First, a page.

Surgical Site Infections in Major Head and Neck Surgeries Involving Pedicled Flap Reconstruction

Neerav Goyal, Bharat B. Yarlagadda, Daniel G. Deschler, Kevin S. Emerick, Derrick T. Lin, Debbie L. Rich, James W. Rocco, Marlene L. Durand

Research output: Contribution to journalArticle

4 Citations (Scopus)

Abstract

Objective: To evaluate surgical site infections (SSI) after pedicled reconstruction in head and neck surgery. Methods: Records of patients with pedicled flap reconstructions between 2009 and 2014 at Massachusetts Eye and Ear were reviewed. Onset of SSI or fistula ≤30 days postoperatively was noted. A free flap cohort was reviewed for comparison. Results: Two hundred and eight pedicled reconstructions were performed for cancer (83%), osteoradionecrosis (7%), and other reasons (10%). Most (72%) cases were clean-contaminated and American Society of Anesthesiologists classification 3 or higher (73%); 63% of patients had prior radiation. The SSIs occurred in 9.1% and were associated with a longer length of stay (P =.004) but no particular risk factors. Seventeen patients developed a fistula (11 without SSI). The SSI rates were not significantly different between pedicled and free flaps, but pedicled flap patients were older, more likely to have had prior surgery and/or radiation, and be methicillin-resistant Staphylococcus aureus positive. In the combined population, multivariate analysis demonstrated clean-contaminated wound classification (P =.03), longer operating time (P =.03), and clindamycin prophylaxis (P =.009) as SSI risk factors. Conclusions: The SSI rate following pedicled flap surgeries was low and similar to free flap surgeries despite a significantly different population. No specific risk factors were associated with developing a pedicled flap SSI.

Original languageEnglish (US)
Pages (from-to)20-28
Number of pages9
JournalAnnals of Otology, Rhinology and Laryngology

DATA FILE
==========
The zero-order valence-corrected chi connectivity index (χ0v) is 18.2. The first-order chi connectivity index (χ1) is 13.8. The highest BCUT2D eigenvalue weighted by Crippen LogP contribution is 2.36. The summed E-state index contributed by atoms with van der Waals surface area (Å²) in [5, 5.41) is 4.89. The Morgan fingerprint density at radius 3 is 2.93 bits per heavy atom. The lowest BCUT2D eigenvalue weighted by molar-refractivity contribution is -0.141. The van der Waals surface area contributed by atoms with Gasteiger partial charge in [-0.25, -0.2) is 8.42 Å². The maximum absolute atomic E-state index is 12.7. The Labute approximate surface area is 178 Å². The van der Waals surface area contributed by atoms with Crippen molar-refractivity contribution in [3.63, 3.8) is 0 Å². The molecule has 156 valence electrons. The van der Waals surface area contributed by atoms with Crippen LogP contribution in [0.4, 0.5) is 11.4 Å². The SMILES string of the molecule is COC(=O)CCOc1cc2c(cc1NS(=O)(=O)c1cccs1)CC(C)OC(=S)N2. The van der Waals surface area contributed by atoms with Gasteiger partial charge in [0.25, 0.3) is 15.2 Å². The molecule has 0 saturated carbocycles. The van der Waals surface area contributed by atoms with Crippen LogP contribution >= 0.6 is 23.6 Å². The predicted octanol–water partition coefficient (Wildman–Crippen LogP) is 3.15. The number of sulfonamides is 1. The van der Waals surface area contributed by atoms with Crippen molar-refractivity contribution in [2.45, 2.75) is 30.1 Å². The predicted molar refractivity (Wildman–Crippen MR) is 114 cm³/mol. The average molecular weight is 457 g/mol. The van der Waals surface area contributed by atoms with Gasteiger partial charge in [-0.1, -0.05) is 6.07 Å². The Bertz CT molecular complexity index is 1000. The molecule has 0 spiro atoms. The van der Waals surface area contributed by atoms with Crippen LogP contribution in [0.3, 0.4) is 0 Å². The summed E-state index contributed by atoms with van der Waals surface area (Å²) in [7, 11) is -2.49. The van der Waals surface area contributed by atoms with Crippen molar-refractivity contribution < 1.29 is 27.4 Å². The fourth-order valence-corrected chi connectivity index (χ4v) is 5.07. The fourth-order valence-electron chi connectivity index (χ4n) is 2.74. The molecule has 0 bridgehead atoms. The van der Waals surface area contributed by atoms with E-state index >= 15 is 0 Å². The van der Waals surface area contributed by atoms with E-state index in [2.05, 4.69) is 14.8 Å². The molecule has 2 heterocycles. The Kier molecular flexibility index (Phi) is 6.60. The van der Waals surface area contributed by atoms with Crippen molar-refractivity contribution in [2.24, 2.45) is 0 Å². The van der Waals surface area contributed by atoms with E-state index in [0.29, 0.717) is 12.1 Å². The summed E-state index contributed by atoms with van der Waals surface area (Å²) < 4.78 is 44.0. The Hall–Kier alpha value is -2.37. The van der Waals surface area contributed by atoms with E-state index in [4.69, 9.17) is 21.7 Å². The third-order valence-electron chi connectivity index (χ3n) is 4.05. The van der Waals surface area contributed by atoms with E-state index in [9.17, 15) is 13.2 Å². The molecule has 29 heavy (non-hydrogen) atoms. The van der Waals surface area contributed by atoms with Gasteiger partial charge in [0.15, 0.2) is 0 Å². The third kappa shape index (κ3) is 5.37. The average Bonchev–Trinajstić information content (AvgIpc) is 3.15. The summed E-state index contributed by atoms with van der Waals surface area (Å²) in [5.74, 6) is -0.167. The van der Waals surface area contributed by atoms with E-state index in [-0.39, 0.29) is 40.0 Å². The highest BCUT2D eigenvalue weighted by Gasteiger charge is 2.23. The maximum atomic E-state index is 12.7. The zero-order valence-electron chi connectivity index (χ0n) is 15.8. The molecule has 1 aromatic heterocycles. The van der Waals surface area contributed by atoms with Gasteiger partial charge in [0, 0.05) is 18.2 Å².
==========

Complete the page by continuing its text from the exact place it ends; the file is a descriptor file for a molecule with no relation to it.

Volume126
Issue number1
DOIs
StatePublished - Jan 1 2017

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Surgical Wound Infection
Surgical Flaps
Neck
Head
Free Tissue Flaps
Fistula
Osteoradionecrosis
Radiation
Clindamycin
Methicillin-Resistant Staphylococcus aureus
Population
Ear
Length of Stay
Multivariate Analysis
Wounds and Injuries

All Science Journal Classification (ASJC) codes

  • Otorhinolaryngology

Cite this

Goyal, Neerav ; Yarlagadda, Bharat B. ; Deschler, Daniel G. ; Emerick, Kevin S. ; Lin, Derrick T. ; Rich, Debbie L. ; Rocco, James W. ; Durand, Marlene L. / Surgical Site Infections in Major Head and Neck Surgeries Involving Pedicled Flap Reconstruction. In: Annals of Otology, Rhinology and Laryngology. 2017 ; Vol. 126, No. 1. pp. 20-28.
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abstract = "Objective: To evaluate surgical site infections (SSI) after pedicled reconstruction in head and neck surgery. Methods: Records of patients with pedicled flap reconstructions between 2009 and 2014 at Massachusetts Eye and Ear were reviewed. Onset of SSI or fistula ≤30 days postoperatively was noted. A free flap cohort was reviewed for comparison. Results: Two hundred and eight pedicled reconstructions were performed for cancer (83{\%}), osteoradionecrosis (7{\%}), and other reasons (10{\%}). Most (72{\%}) cases were clean-contaminated and American Society of Anesthesiologists classification 3 or higher (73{\%}); 63{\%} of patients had prior radiation. The SSIs occurred in 9.1{\%} and were associated with a longer length of stay (P =.004) but no particular risk factors. Seventeen patients developed a fistula (11 without SSI). The SSI rates were not significantly different between pedicled and free flaps, but pedicled flap patients were older, more likely to have had prior surgery and/or radiation, and be methicillin-resistant Staphylococcus aureus positive. In the combined population, multivariate analysis demonstrated clean-contaminated wound classification (P =.03), longer operating time (P =.03), and clindamycin prophylaxis (P =.009) as SSI risk factors. Conclusions: The SSI rate following pedicled flap surgeries was low and similar to free flap surgeries despite a significantly different population. No specific risk factors were associated with developing a pedicled flap SSI.",